Save this audience, head over to your Remarketing campaign in your AdWords account and add this audience as a campaign-level exclusion.


Book We’re Reading:

Shoe Dog: A Memoir by the Creator of Nike, by Phil Knight. Knight’s story is not only fascinating, but his writing style is so personal and engaging.

As a 24-year-old with a hunch that Japanese-style running shoes would generate buzz in the U.S., Knight found his way into a conference room in Kobe, Japan where he convinced officials of a shoe manufacturer to agree to a partnership. When they asked the name of his company, he hesitated and spat out, “Blue Ribbon Sports.”

It was a lie. There was no company, and he came up with the name on the spot. He literally lied about being the owner of a non-existent company and convinced the manufacturer to ship samples to his headquarters parents’ house in Oregon. The rest is history.

Knight does an incredible job shaping the cast of characters that were crucial to Nike’s success, including the eclectic management team that would forever be known as “The Butt-Faces.”

The book has spread through our office and is being talked about in the same way that you might discuss a new Netflix series… partially due to the fact that it’s incredible, but also because it’s hilarious to determine which colleagues most closely match up with each of “The Butt-Faces.”

Find it on Amazon here.


Quote We’re Loving:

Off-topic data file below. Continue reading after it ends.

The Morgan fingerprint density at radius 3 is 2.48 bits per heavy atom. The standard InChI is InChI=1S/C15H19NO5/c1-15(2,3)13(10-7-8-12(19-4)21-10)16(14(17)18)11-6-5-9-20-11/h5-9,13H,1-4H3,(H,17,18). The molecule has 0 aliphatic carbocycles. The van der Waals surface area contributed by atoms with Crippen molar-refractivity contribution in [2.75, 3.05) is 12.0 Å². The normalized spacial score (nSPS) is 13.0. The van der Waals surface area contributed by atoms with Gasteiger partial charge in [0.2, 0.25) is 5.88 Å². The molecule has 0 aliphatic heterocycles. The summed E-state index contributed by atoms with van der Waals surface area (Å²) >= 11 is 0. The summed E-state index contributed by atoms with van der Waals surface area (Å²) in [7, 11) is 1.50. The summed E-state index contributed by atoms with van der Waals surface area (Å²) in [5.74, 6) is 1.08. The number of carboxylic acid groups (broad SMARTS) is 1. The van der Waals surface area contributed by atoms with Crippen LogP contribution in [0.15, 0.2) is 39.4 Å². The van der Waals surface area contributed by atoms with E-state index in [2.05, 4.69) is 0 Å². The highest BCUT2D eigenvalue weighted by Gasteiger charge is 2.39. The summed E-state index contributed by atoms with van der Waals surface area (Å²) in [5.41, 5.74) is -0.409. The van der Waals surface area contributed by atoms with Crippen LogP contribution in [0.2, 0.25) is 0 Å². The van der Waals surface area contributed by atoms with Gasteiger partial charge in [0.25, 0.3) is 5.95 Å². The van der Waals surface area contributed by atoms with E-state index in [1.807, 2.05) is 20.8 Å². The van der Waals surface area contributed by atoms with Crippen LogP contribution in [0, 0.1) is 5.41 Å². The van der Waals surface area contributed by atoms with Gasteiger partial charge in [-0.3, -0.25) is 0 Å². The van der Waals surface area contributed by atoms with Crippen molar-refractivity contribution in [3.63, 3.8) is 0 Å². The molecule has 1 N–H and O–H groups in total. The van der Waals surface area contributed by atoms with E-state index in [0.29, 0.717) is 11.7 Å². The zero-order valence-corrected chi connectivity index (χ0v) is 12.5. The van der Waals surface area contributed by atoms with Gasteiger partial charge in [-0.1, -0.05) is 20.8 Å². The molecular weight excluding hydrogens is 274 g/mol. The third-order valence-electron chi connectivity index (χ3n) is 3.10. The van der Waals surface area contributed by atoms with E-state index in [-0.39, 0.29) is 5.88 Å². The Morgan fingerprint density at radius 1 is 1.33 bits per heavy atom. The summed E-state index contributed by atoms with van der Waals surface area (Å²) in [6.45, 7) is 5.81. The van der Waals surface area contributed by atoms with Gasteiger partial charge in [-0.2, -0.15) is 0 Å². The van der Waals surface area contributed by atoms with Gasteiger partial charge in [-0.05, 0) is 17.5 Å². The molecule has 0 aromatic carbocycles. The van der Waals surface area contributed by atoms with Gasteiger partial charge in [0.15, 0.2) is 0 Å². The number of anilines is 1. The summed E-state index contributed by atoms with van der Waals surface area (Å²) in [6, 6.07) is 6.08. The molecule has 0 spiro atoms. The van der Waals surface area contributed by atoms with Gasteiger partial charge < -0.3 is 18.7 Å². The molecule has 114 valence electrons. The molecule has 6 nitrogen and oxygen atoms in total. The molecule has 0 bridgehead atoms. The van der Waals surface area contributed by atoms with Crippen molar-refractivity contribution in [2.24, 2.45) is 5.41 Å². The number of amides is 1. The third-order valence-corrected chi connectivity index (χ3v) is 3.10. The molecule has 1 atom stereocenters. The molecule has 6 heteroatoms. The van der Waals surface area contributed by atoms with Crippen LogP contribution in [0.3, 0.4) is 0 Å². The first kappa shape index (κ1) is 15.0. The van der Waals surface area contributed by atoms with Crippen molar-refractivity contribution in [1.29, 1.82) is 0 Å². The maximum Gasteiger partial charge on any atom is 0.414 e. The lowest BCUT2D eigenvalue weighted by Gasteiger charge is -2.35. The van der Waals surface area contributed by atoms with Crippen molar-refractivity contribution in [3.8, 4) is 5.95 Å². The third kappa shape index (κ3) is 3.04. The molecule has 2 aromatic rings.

"Best Practice" is a term used by feckless bloggers in our industry that have nothing meaningful to write about" - Isaac Rudansky on digital marketing industry

This quote is great on so many levels. It’s a knock on the terabytes of terrible content that is published to the internet each day, but also a line in the sand about how many people view digital marketing practices.

Take it from us – This work isn’t easy. There’s no quick-fix or cookie-cutter solution that will solve your problems. To make it in this industry, it takes grit, patience, and an understanding that what works for you today will probably not work for you tomorrow. Your competitors’ greatest idea might be your biggest waste of money, and sometimes there is no reasonable explanation for it.

We’ve worked with clients that have had arguably the ugliest websites on the internet, and yet they converted like crazy. We’ve seen others that have invested thousands in usability testing only to find similar or worse conversion rates.

The death and taxes of digital marketing is that you need to be persistent about testing new, creative ideas if you want to continue to grow. There’s no such thing as a Best Practice.


Have a great weekend!